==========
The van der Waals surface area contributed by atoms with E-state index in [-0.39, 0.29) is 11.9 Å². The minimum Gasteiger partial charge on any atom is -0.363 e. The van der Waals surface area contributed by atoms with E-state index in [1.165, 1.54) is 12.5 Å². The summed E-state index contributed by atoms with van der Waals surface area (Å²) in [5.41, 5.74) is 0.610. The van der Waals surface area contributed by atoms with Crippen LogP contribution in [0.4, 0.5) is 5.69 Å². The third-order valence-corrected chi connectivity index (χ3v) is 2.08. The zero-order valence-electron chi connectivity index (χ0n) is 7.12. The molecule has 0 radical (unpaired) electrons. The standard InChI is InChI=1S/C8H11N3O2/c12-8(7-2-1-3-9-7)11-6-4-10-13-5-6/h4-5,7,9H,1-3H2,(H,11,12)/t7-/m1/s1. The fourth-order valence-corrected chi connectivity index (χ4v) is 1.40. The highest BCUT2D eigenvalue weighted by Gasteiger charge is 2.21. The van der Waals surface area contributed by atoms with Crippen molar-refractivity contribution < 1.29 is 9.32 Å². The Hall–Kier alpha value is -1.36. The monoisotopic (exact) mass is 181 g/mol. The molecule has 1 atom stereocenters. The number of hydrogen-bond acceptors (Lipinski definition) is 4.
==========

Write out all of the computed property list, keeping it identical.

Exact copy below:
The van der Waals surface area contributed by atoms with E-state index in [-0.39, 0.29) is 11.9 Å². The minimum Gasteiger partial charge on any atom is -0.363 e. The van der Waals surface area contributed by atoms with E-state index in [1.165, 1.54) is 12.5 Å². The summed E-state index contributed by atoms with van der Waals surface area (Å²) in [5.41, 5.74) is 0.610. The van der Waals surface area contributed by atoms with Crippen LogP contribution in [0.4, 0.5) is 5.69 Å². The third-order valence-corrected chi connectivity index (χ3v) is 2.08. The zero-order valence-electron chi connectivity index (χ0n) is 7.12. The molecule has 0 radical (unpaired) electrons. The standard InChI is InChI=1S/C8H11N3O2/c12-8(7-2-1-3-9-7)11-6-4-10-13-5-6/h4-5,7,9H,1-3H2,(H,11,12)/t7-/m1/s1. The fourth-order valence-corrected chi connectivity index (χ4v) is 1.40. The highest BCUT2D eigenvalue weighted by Gasteiger charge is 2.21. The van der Waals surface area contributed by atoms with Crippen molar-refractivity contribution < 1.29 is 9.32 Å². The Hall–Kier alpha value is -1.36. The monoisotopic (exact) mass is 181 g/mol. The molecule has 1 atom stereocenters. The number of hydrogen-bond acceptors (Lipinski definition) is 4.